The Supreme Court also referred to various judgments holding that the reviewing court in setting-aside applications cannot review the merits of arbitral decisions. Accordingly, the reviewing court cannot modify the award since this would effectively be based on a review of the reliefs granted by the arbitral tribunal.
This is a relatively straightforward proposition and is in consonance with global arbitral jurisprudence on the meaning of “setting-aside” proceedings. For instance, under arbitral legislation in the United Kingdom and Singapore, the reviewing court’s power to set-aside has been specifically distinguished from the power to ‘vary’ the award. The limited power to ‘vary’ has therefore been separately incorporated in these legislations, under Section 66, English Arbitration Act, 1996 and Section 49(8)(b) of the Singapore Arbitration Act, 2001.
Statutory power of modification v. Constitutional power of rendering “complete justice”
In practice however, several setting-aside applications in India do result in a modification or concession to the losing side in the arbitration (particularly where the losing side happens to be a state entity). For instance, issues of legal costs or interest on damages in India heavily depend on subjective ‘reasonableness’ in the minds of the arbitral tribunal, and subsequently the reviewing judge. While refusing to set-aside arbitral awards, reviewing courts frequently end up applying their own ‘reasonableness’ standard and reducing amounts awarded under these heads. This also emanates from the fact that costs jurisprudence in India, unlike some other jurisdictions, does not usually favour the grant of actual legal expenses, given that counsel fees are extremely variable in the Indian legal market.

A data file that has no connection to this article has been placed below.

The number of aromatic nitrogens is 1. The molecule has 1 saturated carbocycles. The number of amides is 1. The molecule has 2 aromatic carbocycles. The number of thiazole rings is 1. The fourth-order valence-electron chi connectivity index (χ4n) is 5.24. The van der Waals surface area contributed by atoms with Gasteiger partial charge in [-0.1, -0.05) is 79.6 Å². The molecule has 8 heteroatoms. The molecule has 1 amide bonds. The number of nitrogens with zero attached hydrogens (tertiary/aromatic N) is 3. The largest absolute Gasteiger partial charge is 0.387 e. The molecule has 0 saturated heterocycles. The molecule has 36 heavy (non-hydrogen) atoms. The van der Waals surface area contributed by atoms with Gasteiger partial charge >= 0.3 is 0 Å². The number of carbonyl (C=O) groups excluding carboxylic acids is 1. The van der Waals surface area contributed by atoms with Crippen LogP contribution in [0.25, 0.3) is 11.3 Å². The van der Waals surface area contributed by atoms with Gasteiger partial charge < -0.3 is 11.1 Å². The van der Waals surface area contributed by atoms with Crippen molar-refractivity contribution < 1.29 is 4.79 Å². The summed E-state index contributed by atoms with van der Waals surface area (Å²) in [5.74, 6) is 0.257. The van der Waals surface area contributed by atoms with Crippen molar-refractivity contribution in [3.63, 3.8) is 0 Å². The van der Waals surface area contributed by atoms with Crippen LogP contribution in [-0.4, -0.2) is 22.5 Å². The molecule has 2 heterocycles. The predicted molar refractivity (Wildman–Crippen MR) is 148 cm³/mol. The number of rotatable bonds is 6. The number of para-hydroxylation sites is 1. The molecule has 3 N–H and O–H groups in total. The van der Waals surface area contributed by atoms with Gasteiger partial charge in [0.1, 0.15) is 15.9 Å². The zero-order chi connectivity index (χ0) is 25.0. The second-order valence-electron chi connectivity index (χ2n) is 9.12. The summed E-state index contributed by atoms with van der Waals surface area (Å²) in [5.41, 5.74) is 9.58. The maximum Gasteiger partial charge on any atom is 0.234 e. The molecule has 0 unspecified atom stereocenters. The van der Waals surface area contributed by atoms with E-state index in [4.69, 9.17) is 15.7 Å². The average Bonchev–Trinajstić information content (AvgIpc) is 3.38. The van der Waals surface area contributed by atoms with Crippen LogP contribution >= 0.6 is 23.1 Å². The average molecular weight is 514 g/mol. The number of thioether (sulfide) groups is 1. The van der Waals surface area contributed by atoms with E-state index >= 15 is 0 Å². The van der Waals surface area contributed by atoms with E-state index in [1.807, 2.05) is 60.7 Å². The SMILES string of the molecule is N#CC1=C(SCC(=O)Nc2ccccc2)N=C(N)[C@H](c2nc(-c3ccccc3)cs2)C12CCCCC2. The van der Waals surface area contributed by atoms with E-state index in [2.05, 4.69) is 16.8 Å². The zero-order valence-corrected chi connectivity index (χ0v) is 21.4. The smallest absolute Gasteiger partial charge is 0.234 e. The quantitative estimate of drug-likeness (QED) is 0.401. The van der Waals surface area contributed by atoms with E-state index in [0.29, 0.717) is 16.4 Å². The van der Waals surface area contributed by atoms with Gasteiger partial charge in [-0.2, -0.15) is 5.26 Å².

This observation was brought to the notice of the Supreme Court in NHAI v. Hakeem, citing an earlier decision where the Supreme Court, in setting-aside proceedings, had changed the date from which interest would apply, thereby reducing the overall interest payable. The Supreme Court readily accepted that this was indeed a modification of the award. However, it held that this was not a modification pursuant to the setting-aside mechanism under the Act, but under the Supreme Court’s constitutional power to do “complete justice” under Article 142 of the Constitution of India.